Is there a market for indie filmaking? Who is the client? Who buys it? I have never seen any on TV (EU) and Theater distribution is reserved for Majors. Both TV and Theaters require very high standards and those can’t be reached with ultra low budgets ($10k and the like). Differences from profesionally done stuff vs indie are so high (acting, lighting, sound…) that people only come to accept it when the product is FREE (youtube), but I have a hard time thinking the viewing public will want to pay for it (theaters) or watch it on TV, where everyhting is expected to have a certain quality level (and there’s always somthing better produced on the next channel).

    Anyway, you’re all of course free to go ahead with your indie project. But please do hire a pro Boom Op and Sound Mixer and least, and get insurance and legal advice, and don’t forget to make everyone sign contracts BEFORE you even start.

    PS: for those who want to know/see what we do, take a look in here

    • I feel like Michael Corleone in the Godfather Part 3…
      Do you notice you’re running circles in your argument?
      So you’ve stated you have no indie filmmaking experience yet you throw your knowledge around like it applies to all indie films. I’ll say AGAIN – I’m not arguing that what your saying isn’t ‘how the business works’, what I’m arguing is (Like Mr. Ed Burns is stating) you don’t NEED to make an indie film like ‘the business does’. 9k films DO happen and DO succeed. There is solid proof of this Do you understand?

      Now time to reiterate AGAIN what I’ve said in the past posts…
      - “Technology making tools available to anyone is a great thing, but that doesn’t make the rest of the process any simpler”…… AGREED! YAY! But were we ever arguing this? This is such a vague statement that you can interpret my answer anyway you want to ‘prove’ your point. Having cheap tools may bring the ‘equipment cost down’, but, as you say, the labour and all the other personnel costs are unaffected. Now stay with me here… the way you get around these issues is don’t use a full crew. I’m not saying ‘No crew is better than full crew.’ I’m not saying, “Your project will be equal to the quality of a fully crewed project.” I’m saying, “YOU CAN SHOOT YOUR FILM WITHOUT A FULL CREW.” And for that matter, 98% of the ‘essential elements’ you listed aren’t needed either… wait for it… FOR MAKING A ‘CHEAP’ INDIE.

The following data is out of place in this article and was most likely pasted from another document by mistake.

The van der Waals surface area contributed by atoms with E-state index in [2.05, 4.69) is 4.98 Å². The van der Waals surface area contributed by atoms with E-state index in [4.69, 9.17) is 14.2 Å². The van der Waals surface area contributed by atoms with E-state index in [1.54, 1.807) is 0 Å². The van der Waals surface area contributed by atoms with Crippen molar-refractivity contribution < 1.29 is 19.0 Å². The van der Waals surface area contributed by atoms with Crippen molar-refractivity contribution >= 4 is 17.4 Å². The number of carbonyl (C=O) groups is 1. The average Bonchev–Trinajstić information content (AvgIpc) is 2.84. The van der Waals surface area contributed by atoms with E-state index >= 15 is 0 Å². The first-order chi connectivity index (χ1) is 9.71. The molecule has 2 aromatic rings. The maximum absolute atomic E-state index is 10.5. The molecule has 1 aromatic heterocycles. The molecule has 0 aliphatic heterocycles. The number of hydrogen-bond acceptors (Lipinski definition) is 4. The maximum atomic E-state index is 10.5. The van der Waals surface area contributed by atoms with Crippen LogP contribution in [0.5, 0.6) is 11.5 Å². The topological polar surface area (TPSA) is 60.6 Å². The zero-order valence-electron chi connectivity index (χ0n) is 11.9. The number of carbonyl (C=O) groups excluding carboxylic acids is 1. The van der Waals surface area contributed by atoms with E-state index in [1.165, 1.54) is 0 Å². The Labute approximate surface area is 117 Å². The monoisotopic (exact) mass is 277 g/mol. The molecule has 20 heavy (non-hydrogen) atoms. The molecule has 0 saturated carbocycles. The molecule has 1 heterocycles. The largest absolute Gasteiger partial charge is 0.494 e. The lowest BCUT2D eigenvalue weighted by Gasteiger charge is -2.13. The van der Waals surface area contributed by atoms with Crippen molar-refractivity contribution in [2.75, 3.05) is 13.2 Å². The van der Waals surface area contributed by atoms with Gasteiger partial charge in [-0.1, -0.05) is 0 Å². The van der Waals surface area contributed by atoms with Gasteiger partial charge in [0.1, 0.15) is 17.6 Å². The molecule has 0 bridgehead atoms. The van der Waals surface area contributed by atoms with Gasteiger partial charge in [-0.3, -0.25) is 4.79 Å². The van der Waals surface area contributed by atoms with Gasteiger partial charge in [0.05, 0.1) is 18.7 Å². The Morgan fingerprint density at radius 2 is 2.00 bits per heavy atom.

What are you going on about re: “This industry has very strong QC’s” (unlike in the music industry)? What relevance does that have to our conversation? Do you think I had my QC done ‘within the music industry?’ Very strong or not, I PASSED my QC with NONE of the elements you deemed essential. Legal work – I think I covered that and we both agreed that ‘it can cause serious trouble’.

      Who is this for? What’s the target market? Who’s going to buy the finished product? Who is the client? Who is going to pay for it? Great questions and very commercially minded. I’ll be honest and straight forward: 1. Narrative films do tend to target a market specific market (in my case, ‘indie’ – yes, indie is a genre – horror was the specific market we wanted to hit). 18-26yr old males was the demographic. But truly, my main concern was ‘finishing the damn thing.’ I’m sure such aimlessness sounds like blasphemy to a commercial filmmaker. 2. *rubs crystal ball*, and the buyer of the finished product is…….. we had no clue. That’s often the case of all independent films. It could be anything from a large studio, to mini-online distro – there are so many avenues that no one could tell you ‘who’s buying the finished product’ on an indie film. 3. Who are the clients for indie films? The answer would be somewhere between answer 1 and 2. Typically, what makes an indie film indie, is that there are no clients that commission the work besides your financiers. But in my case I – moi – was the client commissioning his own projet. 4. Who will pay for it? See answer 3.

      Remember when you said, “DSLR projects are immediately dismissed?” That would be why I brought up my 3 examples (One being HOUSE) that were not immediately dismissed – in fact, widely distributed.